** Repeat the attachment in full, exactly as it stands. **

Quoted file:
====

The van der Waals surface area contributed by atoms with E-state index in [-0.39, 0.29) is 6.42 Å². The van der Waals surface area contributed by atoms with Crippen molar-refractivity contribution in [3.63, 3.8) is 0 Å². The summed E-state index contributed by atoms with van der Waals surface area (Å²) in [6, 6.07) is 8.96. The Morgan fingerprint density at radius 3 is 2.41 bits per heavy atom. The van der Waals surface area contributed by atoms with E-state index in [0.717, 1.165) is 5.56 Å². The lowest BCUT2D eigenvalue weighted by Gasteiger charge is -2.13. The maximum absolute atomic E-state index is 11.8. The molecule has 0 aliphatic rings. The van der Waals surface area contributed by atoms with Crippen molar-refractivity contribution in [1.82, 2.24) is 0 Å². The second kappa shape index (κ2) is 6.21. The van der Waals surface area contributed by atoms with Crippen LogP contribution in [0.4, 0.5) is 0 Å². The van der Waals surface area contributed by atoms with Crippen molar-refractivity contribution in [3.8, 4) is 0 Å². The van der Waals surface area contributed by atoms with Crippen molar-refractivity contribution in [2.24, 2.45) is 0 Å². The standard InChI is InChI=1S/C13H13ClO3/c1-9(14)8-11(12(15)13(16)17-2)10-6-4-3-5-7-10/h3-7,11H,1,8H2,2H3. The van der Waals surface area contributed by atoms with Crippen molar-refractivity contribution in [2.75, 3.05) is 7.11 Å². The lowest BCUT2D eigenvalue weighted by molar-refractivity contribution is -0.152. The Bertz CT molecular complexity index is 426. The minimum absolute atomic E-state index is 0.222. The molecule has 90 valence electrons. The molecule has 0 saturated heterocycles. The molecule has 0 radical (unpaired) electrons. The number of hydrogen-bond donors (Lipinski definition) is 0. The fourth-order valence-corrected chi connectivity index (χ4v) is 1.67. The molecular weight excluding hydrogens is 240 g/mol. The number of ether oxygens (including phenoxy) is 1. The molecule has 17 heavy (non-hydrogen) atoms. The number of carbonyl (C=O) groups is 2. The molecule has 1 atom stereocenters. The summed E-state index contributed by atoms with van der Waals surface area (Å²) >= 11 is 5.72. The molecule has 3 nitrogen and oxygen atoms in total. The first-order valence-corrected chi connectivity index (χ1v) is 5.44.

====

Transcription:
The van der Waals surface area contributed by atoms with E-state index in [-0.39, 0.29) is 6.42 Å². The van der Waals surface area contributed by atoms with Crippen molar-refractivity contribution in [3.63, 3.8) is 0 Å². The summed E-state index contributed by atoms with van der Waals surface area (Å²) in [6, 6.07) is 8.96. The Morgan fingerprint density at radius 3 is 2.41 bits per heavy atom. The van der Waals surface area contributed by atoms with E-state index in [0.717, 1.165) is 5.56 Å². The lowest BCUT2D eigenvalue weighted by Gasteiger charge is -2.13. The maximum absolute atomic E-state index is 11.8. The molecule has 0 aliphatic rings. The van der Waals surface area contributed by atoms with Crippen molar-refractivity contribution in [1.82, 2.24) is 0 Å². The second kappa shape index (κ2) is 6.21. The van der Waals surface area contributed by atoms with Crippen LogP contribution in [0.4, 0.5) is 0 Å². The van der Waals surface area contributed by atoms with Crippen molar-refractivity contribution in [3.8, 4) is 0 Å². The van der Waals surface area contributed by atoms with Crippen molar-refractivity contribution in [2.24, 2.45) is 0 Å². The standard InChI is InChI=1S/C13H13ClO3/c1-9(14)8-11(12(15)13(16)17-2)10-6-4-3-5-7-10/h3-7,11H,1,8H2,2H3. The van der Waals surface area contributed by atoms with Crippen molar-refractivity contribution in [2.75, 3.05) is 7.11 Å². The lowest BCUT2D eigenvalue weighted by molar-refractivity contribution is -0.152. The Bertz CT molecular complexity index is 426. The minimum absolute atomic E-state index is 0.222. The molecule has 90 valence electrons. The molecule has 0 saturated heterocycles. The molecule has 0 radical (unpaired) electrons. The number of hydrogen-bond donors (Lipinski definition) is 0. The fourth-order valence-corrected chi connectivity index (χ4v) is 1.67. The molecular weight excluding hydrogens is 240 g/mol. The number of ether oxygens (including phenoxy) is 1. The molecule has 17 heavy (non-hydrogen) atoms. The number of carbonyl (C=O) groups is 2. The molecule has 1 atom stereocenters. The summed E-state index contributed by atoms with van der Waals surface area (Å²) >= 11 is 5.72. The molecule has 3 nitrogen and oxygen atoms in total. The first-order valence-corrected chi connectivity index (χ1v) is 5.44.